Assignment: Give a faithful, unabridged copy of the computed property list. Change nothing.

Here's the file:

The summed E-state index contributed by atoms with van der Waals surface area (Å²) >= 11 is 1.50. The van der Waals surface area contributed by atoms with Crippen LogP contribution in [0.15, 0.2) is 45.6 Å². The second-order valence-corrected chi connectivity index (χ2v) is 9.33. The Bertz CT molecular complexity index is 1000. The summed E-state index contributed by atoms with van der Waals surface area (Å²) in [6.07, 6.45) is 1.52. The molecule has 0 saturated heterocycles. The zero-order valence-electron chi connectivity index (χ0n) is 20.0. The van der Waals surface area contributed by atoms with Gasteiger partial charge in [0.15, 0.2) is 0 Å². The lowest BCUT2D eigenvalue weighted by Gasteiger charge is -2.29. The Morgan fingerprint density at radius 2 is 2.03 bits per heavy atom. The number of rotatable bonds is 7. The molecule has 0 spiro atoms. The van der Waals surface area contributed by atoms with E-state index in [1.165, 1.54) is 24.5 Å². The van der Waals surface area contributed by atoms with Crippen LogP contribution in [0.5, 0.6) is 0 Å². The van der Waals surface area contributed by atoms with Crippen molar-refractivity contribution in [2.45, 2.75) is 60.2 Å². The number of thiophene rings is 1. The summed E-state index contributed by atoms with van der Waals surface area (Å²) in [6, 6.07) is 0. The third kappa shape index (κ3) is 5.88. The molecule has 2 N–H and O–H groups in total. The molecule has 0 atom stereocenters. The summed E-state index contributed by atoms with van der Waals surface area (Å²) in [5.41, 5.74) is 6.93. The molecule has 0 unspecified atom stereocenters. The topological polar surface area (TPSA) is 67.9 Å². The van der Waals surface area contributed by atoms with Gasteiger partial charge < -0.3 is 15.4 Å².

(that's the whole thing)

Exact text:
The summed E-state index contributed by atoms with van der Waals surface area (Å²) >= 11 is 1.50. The van der Waals surface area contributed by atoms with Crippen LogP contribution in [0.15, 0.2) is 45.6 Å². The second-order valence-corrected chi connectivity index (χ2v) is 9.33. The Bertz CT molecular complexity index is 1000. The summed E-state index contributed by atoms with van der Waals surface area (Å²) in [6.07, 6.45) is 1.52. The molecule has 0 saturated heterocycles. The zero-order valence-electron chi connectivity index (χ0n) is 20.0. The van der Waals surface area contributed by atoms with Gasteiger partial charge in [0.15, 0.2) is 0 Å². The lowest BCUT2D eigenvalue weighted by Gasteiger charge is -2.29. The Morgan fingerprint density at radius 2 is 2.03 bits per heavy atom. The number of rotatable bonds is 7. The molecule has 0 spiro atoms. The van der Waals surface area contributed by atoms with E-state index in [1.165, 1.54) is 24.5 Å². The van der Waals surface area contributed by atoms with Crippen LogP contribution in [0.5, 0.6) is 0 Å². The van der Waals surface area contributed by atoms with Crippen molar-refractivity contribution in [2.45, 2.75) is 60.2 Å². The number of thiophene rings is 1. The summed E-state index contributed by atoms with van der Waals surface area (Å²) in [6, 6.07) is 0. The third kappa shape index (κ3) is 5.88. The molecule has 2 N–H and O–H groups in total. The molecule has 0 atom stereocenters. The summed E-state index contributed by atoms with van der Waals surface area (Å²) in [5.41, 5.74) is 6.93. The molecule has 0 unspecified atom stereocenters. The topological polar surface area (TPSA) is 67.9 Å². The van der Waals surface area contributed by atoms with Gasteiger partial charge < -0.3 is 15.4 Å².